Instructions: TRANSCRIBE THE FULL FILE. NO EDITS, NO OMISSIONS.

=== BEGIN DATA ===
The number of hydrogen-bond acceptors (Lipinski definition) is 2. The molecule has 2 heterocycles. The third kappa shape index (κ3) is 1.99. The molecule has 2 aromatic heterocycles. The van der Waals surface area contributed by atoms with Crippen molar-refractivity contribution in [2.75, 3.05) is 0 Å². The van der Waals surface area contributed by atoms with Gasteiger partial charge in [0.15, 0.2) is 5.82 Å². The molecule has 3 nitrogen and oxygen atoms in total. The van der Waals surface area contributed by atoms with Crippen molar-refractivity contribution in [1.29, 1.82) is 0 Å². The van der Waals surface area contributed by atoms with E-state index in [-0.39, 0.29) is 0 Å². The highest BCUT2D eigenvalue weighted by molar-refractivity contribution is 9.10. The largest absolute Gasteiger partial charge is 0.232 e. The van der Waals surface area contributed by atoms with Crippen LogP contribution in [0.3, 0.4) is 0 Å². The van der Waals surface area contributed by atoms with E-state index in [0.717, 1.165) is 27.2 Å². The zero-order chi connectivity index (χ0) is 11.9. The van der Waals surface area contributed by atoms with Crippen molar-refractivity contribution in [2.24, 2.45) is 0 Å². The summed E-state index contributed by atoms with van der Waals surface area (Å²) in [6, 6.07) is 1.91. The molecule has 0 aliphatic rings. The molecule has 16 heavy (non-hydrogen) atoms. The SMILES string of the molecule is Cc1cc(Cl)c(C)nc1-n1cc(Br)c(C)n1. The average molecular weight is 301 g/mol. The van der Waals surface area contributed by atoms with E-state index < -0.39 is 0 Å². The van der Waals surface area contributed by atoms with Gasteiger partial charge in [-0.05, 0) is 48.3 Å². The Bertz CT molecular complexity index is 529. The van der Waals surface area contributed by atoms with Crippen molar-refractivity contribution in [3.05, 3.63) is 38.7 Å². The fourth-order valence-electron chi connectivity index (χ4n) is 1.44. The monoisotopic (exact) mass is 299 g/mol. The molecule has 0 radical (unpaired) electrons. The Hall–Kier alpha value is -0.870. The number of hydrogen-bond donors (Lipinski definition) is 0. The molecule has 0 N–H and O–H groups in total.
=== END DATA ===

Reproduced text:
The number of hydrogen-bond acceptors (Lipinski definition) is 2. The molecule has 2 heterocycles. The third kappa shape index (κ3) is 1.99. The molecule has 2 aromatic heterocycles. The van der Waals surface area contributed by atoms with Crippen molar-refractivity contribution in [2.75, 3.05) is 0 Å². The van der Waals surface area contributed by atoms with Gasteiger partial charge in [0.15, 0.2) is 5.82 Å². The molecule has 3 nitrogen and oxygen atoms in total. The van der Waals surface area contributed by atoms with Crippen molar-refractivity contribution in [1.29, 1.82) is 0 Å². The van der Waals surface area contributed by atoms with E-state index in [-0.39, 0.29) is 0 Å². The highest BCUT2D eigenvalue weighted by molar-refractivity contribution is 9.10. The largest absolute Gasteiger partial charge is 0.232 e. The van der Waals surface area contributed by atoms with Crippen LogP contribution in [0.3, 0.4) is 0 Å². The van der Waals surface area contributed by atoms with E-state index in [0.717, 1.165) is 27.2 Å². The zero-order chi connectivity index (χ0) is 11.9. The van der Waals surface area contributed by atoms with Crippen molar-refractivity contribution in [2.24, 2.45) is 0 Å². The summed E-state index contributed by atoms with van der Waals surface area (Å²) in [6, 6.07) is 1.91. The molecule has 0 aliphatic rings. The molecule has 16 heavy (non-hydrogen) atoms. The SMILES string of the molecule is Cc1cc(Cl)c(C)nc1-n1cc(Br)c(C)n1. The average molecular weight is 301 g/mol. The van der Waals surface area contributed by atoms with E-state index < -0.39 is 0 Å². The van der Waals surface area contributed by atoms with Gasteiger partial charge in [-0.05, 0) is 48.3 Å². The Bertz CT molecular complexity index is 529. The van der Waals surface area contributed by atoms with Crippen molar-refractivity contribution in [3.05, 3.63) is 38.7 Å². The fourth-order valence-electron chi connectivity index (χ4n) is 1.44. The monoisotopic (exact) mass is 299 g/mol. The molecule has 0 radical (unpaired) electrons. The Hall–Kier alpha value is -0.870. The number of hydrogen-bond donors (Lipinski definition) is 0. The molecule has 0 N–H and O–H groups in total.